For the first time in the history of the Internet, the computers people use to get online are getting slower, smaller, and harder to interact with. Nobody minds the change because the mobile web is so incredibly useful in our daily lives. But while our devices have been getting slimmer, our websites are getting huge. Why is it so easy to blow out a data plan with a few injudicious taps of the finger? What is driving the bloat when everyone claims to hate it? And why do more capable browsers and faster networks only seem to make the problem worse?
It’s time for some tough talk about frameworks, surveillance, advertising, animation, and phones that get hot to the touch when you check the weather.
Beautiful websites come in all shapes and sizes, this is not to shame anyone and that’s not what he’s here to talk about. He watches online video, uses big js image galleries…
What he’s worried about is sites that just keep getting bigger.
One year’s bloated web page is next year’s normal. We should anchor to something. Maciej recommends your text-based code should not exceed the weight of masters of Russian literature.
A 400 word article on medium is, in text weight, longer than Dostoyevsky’s Crime and Punishment.
War and Peace is about 3 megs.
Maciej shows us a web page on the Yorkshire Evening Post that – somehow – clocks in at 40 megs. (Audible gasp from the audience)
Everybody is aware that there is a problem.
Facebook has proposed Instant Articles, where just your content is posted within Facebook’s UI… but they announced it on a 6 meg site which links to a 40 meg video. Their internet.org site has a 16 meg video just for decoration. So do they really care about connectivity? Would you want to load that site on a slow, expensive connection?
When you travel you find places – like rural Australia or New Zealand – where internet data is treated like rare expensive brandy. You can have more but really you want how much?
Google has announced Accelerated Mobile Pages Project… the page repeatedly downloads a 3 meg video. Maciej and Jeremy Keith had an interaction on twitter and were told “limited resources and outsourcing” were to blame. Maciej recreated a tiny flat version with images of Howard Taft, but Google haven’t used it…
The Taft test: if your images look better with images of Howard Taft, perhaps you don’t need them?
All of the massive sites mentioned can be easily changed to load in under a second. This is not out of our reach.
The only honest measure of page load is from the moment you enter the URL, to the moment you finish closing the last ad. There are many ways people essentially cheat when they report on page speed, apparently loading time and so on – don’t fold in the wingmirrors to make a Humvee more efficient, don’t drive the Humvee.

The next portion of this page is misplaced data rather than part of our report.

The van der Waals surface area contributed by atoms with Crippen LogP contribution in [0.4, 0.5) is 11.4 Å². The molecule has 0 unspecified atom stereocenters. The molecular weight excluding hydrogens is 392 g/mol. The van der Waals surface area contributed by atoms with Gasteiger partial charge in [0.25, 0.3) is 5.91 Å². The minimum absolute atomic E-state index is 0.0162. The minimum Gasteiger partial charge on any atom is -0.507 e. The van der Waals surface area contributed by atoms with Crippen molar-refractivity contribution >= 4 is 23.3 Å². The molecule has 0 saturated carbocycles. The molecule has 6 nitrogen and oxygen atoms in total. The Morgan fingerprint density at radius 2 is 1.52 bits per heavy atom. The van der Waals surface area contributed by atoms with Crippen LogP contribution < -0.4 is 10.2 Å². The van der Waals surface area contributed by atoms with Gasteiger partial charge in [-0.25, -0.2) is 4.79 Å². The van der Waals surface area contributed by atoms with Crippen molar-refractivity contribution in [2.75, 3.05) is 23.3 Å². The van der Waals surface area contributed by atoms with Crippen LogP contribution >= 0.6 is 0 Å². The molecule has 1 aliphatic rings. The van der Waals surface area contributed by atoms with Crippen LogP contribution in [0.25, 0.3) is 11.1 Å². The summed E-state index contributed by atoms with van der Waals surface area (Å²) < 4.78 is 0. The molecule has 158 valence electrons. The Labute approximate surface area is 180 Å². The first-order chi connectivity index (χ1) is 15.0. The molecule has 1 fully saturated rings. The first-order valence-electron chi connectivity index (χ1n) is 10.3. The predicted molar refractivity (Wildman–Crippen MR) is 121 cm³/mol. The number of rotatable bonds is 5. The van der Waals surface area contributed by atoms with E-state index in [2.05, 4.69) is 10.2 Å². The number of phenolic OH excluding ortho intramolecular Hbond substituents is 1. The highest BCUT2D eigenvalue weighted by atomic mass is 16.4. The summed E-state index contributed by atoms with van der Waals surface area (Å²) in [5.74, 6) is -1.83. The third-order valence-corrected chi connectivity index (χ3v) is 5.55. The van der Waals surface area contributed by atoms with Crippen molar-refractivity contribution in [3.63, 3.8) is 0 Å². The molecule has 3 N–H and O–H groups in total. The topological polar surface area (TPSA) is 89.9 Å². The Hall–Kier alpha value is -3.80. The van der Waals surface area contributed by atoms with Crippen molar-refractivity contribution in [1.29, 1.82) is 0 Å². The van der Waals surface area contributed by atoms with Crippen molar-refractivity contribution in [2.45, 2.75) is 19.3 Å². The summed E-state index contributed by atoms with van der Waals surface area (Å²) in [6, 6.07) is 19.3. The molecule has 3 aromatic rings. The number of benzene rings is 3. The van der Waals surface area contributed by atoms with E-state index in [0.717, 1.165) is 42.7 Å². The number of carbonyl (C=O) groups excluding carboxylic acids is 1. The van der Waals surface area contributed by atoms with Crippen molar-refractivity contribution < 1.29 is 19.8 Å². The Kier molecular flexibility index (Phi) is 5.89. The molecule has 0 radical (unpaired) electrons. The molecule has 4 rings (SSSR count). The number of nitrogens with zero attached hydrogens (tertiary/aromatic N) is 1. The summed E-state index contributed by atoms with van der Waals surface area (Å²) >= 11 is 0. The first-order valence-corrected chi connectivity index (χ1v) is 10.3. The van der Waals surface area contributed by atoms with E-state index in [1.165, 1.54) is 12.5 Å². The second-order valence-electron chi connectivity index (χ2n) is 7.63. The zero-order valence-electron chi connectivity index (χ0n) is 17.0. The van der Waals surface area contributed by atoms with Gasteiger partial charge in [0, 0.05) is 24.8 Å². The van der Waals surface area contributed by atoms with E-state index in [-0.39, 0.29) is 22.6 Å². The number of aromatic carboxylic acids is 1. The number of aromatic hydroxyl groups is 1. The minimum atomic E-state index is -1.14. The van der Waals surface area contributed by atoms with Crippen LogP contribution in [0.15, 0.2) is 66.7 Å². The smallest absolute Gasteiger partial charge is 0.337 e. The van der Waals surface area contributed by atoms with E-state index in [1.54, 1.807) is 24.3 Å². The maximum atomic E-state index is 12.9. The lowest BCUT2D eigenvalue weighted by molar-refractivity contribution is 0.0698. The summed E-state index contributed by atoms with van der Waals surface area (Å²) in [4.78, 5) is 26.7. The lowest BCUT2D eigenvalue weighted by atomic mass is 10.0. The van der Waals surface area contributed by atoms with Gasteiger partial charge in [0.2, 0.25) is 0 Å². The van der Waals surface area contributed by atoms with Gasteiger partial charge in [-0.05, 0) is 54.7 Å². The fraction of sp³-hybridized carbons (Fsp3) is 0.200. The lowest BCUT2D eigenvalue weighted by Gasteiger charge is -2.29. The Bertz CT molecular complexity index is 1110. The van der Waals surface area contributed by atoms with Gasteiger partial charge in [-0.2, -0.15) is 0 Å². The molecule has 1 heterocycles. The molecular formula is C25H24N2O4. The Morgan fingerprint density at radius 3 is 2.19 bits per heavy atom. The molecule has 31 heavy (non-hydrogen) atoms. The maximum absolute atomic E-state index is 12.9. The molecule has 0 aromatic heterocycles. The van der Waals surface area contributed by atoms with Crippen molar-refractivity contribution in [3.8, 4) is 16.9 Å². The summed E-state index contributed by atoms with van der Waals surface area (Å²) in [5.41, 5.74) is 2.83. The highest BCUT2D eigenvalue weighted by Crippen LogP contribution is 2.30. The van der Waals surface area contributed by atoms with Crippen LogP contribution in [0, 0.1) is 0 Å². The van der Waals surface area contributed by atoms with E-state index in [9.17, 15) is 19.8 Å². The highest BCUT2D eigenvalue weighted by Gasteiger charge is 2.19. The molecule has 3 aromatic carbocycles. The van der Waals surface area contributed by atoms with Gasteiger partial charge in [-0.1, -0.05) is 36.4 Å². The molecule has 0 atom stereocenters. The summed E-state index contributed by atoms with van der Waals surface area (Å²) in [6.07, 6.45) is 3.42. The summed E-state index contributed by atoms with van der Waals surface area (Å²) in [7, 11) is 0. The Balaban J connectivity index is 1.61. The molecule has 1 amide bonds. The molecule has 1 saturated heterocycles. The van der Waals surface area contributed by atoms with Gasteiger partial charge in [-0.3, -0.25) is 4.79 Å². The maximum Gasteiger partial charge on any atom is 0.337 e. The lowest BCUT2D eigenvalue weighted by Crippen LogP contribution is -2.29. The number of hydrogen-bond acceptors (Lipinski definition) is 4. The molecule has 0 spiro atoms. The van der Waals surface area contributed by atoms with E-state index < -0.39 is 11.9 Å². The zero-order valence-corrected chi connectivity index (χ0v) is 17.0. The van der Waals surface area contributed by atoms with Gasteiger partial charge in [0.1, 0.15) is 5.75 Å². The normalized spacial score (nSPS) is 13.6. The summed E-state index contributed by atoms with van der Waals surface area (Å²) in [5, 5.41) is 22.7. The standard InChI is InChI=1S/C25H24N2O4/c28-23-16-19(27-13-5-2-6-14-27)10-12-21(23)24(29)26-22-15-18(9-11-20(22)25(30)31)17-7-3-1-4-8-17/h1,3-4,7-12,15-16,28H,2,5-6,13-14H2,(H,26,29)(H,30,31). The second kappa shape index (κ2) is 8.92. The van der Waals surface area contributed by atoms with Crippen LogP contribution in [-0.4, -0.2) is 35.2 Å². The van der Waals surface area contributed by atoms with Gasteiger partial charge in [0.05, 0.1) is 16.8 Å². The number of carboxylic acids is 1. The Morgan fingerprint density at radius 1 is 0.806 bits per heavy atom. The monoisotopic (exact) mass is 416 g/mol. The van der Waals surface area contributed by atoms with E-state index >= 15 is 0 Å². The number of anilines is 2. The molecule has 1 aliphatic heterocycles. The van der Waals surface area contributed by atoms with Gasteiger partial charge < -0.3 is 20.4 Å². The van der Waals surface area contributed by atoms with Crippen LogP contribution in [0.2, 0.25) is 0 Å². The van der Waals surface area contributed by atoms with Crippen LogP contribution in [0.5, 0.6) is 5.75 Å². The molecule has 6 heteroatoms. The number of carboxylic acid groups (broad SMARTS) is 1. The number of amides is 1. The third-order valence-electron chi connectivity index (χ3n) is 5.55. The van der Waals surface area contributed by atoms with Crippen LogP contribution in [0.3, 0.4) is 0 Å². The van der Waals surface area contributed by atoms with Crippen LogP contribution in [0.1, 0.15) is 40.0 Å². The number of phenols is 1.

Ideal web pyramid:
- JS – just a little
- CSS – go on, have a treat
- Images – a little is ok
- Markup – you need this…
- At the bottom – text worth reading, have plenty
The real pyramid has a tiny bit of text, vast amounts of crap, topped with surveillance.
There is a problem where investors are pumping money into marketing companies… more than they’re getting back. Eventually the hundreds upon hundreds of ad companies must eat other or go bust. They will do all kinds of things on the way out… more and more tracking.
Advertisers are tracking people even when people have ad blockers and surf incognito.
Advertisers say micropayments are dead – yet we are making micropayments all the time, the cost of data goes to telcos. If a share of that went to publishers they probably wouldn’t need the ads.
We don’t need to abandon ads, but we should go back to “dumb ads”. Remember ads that didn’t track the user paid for everything for decades…!
Enough about ads.
What about fat assets… things that are just oversized.
The accidental 3 meg image displayed at a small size – you don’t notice unless you happen to load it on a slow mobile connection. Or the hero image that is beautiful but hasn’t been minified. Or an animated gif run in a little promo spot in the footer.
Chickenshit Minimalism – the illusion of simplicity backed by megabytes of cruft. (see Maciej’s full post of the same name)
Not everything has to be minimal. Some information density is ok if you are trying to get work done with lots of data. You don’t need acres of whitespace when you’ve made the key information too small to read.
Then we have the tension between mobile and desktop – because the interface isn’t sure if you are using a tiny pointer or you are “slapping the screen with a big fat meat stylus”.
It used to be hard to host a website at really large scale, as you had to source and maintain hardware. Then Amazon offered cloud hosting… suddenly you could rent massive space, although it might occasionally be unavailable (that’s just a fact of life with hosted services).
But devs love this stuff. We love complexity, it’s a challenge. We use everything, kinda because we can. So we get overkill. Layers and layers of complexity in cloud hosting, JS got faster so we started rendering everything in it.
You can take the profit out of your business with hosting costs.
No matter what we say about web bloat, it never gets fixed.
There are two futures Maciej can see:
One is the Minecraft future, where everything’s a bit blocky but you make stuff and have lots of fun with basic building blocks. A playful and contributory web where you are expected to add something creative.
The other is the Call of Duty future, where everything is beautifully produced by a team of experts. Everything looks the same despite all the investment. You have to play a very specific way and you don’t get to choose a different way, you can only choose not to play at all.
We should shake off the advertising overlords. We should lighten the load. We can choose to stand together. We can choose a better future for the web.